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Cloud // Software as a Service
01:45 PM

SaaS To The Rescue

On-demand software changed the Humane Society's IT strategy for the better. Can it do the same for your organization?

When I joined the Humane Society of the United States in mid-2005, our new CEO, Wayne Pacelle, had just begun a vigorous acceleration of programs and fund raising for animal advocacy. Since then, revenue has jumped significantly, and so have requirements for IT to support new initiatives. This is a happy situation for any CIO, and one in which SaaS has helped us rapidly implement new applications.

Fund raising stimulated our first encounter with SaaS. Many contributions are made via credit card, and a major requirement for organizations processing credit cards is compliance with the Payment Card Industry Data Security Standard, or PCI. Compliance requires, among other mandates, that merchants maintain a secure network, encrypt stored cardholder information, have vulnerability management processes in place, and regularly monitor their security posture. Failure to comply can be costly: fines, restrictions, and even permanent expulsion from card-acceptance programs.

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PCI went into effect just before I joined the Humane Society, so there was an urgent mandate to protect our revenue stream with compliance. We already had strong security measures in place, but we lacked a reliable, automated way to conduct independent network security audits and securely transmit compliance reports to acquiring banks. That's when we discovered SaaS.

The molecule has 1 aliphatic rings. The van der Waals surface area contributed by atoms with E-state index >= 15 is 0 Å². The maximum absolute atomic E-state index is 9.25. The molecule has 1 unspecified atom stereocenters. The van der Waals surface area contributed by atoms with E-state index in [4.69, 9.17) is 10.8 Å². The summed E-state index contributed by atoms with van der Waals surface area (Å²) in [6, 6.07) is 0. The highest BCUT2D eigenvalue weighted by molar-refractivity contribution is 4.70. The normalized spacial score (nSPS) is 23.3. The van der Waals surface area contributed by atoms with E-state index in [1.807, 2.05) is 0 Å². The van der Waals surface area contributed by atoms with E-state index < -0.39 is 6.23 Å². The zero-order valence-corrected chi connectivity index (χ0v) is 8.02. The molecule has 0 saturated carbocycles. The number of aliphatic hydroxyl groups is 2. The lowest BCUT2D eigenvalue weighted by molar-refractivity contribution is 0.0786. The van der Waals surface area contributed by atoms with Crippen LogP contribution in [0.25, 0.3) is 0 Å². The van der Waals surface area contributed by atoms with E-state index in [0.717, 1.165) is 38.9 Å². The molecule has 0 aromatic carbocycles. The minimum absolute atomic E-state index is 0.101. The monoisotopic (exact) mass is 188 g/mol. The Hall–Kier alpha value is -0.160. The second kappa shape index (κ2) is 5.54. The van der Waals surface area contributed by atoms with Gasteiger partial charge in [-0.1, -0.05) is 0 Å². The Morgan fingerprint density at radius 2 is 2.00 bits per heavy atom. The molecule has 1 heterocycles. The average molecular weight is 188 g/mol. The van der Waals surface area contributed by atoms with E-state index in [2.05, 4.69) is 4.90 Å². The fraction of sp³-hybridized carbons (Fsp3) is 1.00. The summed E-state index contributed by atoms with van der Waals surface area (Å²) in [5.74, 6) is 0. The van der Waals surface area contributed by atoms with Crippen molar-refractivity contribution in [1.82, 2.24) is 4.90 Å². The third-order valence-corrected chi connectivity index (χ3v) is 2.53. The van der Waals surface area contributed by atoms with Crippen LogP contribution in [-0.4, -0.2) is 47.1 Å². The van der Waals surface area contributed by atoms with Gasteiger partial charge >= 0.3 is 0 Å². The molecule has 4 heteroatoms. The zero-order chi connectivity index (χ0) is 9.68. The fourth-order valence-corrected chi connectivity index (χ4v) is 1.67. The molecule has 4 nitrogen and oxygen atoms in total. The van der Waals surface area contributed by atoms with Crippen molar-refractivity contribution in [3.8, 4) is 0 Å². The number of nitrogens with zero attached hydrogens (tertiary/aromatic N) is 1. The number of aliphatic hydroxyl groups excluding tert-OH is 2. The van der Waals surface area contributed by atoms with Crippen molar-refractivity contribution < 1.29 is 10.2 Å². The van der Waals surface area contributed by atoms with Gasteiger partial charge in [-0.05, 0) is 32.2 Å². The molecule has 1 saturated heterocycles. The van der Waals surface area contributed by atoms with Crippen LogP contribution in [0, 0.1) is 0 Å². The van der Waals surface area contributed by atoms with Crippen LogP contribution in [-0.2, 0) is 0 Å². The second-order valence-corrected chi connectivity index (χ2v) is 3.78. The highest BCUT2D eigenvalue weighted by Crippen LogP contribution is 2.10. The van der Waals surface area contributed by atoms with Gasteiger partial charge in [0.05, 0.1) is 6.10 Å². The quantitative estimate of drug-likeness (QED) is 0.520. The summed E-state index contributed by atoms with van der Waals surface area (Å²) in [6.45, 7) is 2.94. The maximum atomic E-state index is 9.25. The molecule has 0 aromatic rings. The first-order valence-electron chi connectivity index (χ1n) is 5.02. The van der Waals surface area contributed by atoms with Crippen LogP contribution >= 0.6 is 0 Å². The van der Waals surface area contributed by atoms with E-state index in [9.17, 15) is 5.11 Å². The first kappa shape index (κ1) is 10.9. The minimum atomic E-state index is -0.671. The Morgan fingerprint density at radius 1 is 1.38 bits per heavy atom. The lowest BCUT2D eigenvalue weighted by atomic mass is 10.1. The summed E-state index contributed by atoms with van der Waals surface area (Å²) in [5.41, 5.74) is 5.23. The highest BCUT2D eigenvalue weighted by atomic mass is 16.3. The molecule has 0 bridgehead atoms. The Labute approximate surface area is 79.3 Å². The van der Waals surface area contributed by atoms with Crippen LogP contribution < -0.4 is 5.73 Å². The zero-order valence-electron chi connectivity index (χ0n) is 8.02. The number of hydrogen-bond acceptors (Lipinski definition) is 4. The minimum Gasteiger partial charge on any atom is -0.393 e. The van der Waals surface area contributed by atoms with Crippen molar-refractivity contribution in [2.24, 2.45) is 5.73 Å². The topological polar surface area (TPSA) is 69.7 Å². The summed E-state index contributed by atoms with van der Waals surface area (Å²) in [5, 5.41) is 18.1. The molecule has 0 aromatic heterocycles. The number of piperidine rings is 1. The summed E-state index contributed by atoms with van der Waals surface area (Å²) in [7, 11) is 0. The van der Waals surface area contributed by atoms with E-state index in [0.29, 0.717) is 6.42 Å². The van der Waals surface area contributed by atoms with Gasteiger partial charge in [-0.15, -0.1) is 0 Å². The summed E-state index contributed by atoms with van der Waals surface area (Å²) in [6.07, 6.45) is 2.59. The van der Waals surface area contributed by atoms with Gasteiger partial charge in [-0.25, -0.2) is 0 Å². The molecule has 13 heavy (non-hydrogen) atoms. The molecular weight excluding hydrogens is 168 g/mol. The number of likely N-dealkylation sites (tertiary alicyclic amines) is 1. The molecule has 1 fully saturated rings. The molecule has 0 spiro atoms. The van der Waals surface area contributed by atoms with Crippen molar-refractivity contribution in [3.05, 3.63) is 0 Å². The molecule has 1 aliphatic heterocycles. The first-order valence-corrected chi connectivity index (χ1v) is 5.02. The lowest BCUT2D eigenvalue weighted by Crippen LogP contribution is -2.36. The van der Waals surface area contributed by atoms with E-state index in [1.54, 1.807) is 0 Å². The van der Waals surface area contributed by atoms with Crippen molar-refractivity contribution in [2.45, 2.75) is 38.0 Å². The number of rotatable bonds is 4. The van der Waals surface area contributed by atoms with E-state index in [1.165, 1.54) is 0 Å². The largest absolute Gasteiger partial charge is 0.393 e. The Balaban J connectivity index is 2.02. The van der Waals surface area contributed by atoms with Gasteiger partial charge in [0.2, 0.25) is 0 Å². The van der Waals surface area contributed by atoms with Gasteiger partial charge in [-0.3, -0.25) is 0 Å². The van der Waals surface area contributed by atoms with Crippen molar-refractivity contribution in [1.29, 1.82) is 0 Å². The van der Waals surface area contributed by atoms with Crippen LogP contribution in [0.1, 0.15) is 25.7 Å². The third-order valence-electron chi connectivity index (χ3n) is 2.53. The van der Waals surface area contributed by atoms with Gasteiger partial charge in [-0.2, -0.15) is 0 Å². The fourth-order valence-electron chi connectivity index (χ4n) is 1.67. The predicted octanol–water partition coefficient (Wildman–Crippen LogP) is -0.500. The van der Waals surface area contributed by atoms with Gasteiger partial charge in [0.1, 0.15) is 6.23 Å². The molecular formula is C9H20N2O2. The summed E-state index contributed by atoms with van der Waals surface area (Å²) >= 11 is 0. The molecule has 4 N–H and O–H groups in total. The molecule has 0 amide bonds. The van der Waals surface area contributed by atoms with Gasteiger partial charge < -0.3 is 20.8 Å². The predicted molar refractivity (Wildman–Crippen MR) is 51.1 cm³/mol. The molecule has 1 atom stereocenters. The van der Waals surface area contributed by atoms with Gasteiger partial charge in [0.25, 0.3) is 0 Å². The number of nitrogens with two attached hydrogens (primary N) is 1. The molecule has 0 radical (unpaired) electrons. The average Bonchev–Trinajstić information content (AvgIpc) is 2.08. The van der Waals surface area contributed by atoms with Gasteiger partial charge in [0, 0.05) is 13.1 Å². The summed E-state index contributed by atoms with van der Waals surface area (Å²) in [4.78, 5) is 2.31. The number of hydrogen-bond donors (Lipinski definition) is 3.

Qualys introduced us to the notion of on-demand with its SaaS-based network vulnerability management and compliance service called QualysGuard. Our heritage with IT has been the do-it-yourself approach of running an in-house infrastructure of servers and software applications. Our main constituent database is housed on an IBM AS/400. We also run a VPN that connects eight regional offices and field representatives in more than 30 states. We control everything internally.

Magda says SaaS has the Humane Society purring

Magda says SaaS has the Humane Society purring
SaaS opened our eyes to a new way of doing things. With QualysGuard, we didn't need to install any software or infrastructure. QualysGuard runs on Qualys' own secure global infrastructure, so we run security audits on-demand over the Internet with a standard Web browser. The application automatically finds all vulnerabilities on our local and remote network, provides directions to our IT staff for remediation, and submits PCI audit reports to our acquiring banks.

Automation eliminated a major concern for PCI compliance. Trouble was, I had reservations about relinquishing control of such a vital application to a third-party service provider. In years past, I probably wouldn't have considered SaaS. On the other hand, our small IT department was finding it harder to do ongoing maintenance of existing applications. A concomitant initiative to implement disaster recovery for key applications made me rethink SaaS as an opportunity. As it turns out, we were able to use QualysGuard right away without incident.

This positive SaaS experience erased our reticence in considering the on-demand model for new applications. Suggestions for these typically arise during monthly meetings of our technology steering committee. I established this cross-functional team to bring together business users, who are far more informed about their apps and requirements than technical experts. Our IT staff uses this forum to demonstrate potential solutions to business problems defined by our user community and to gauge which solutions will be a good fit.

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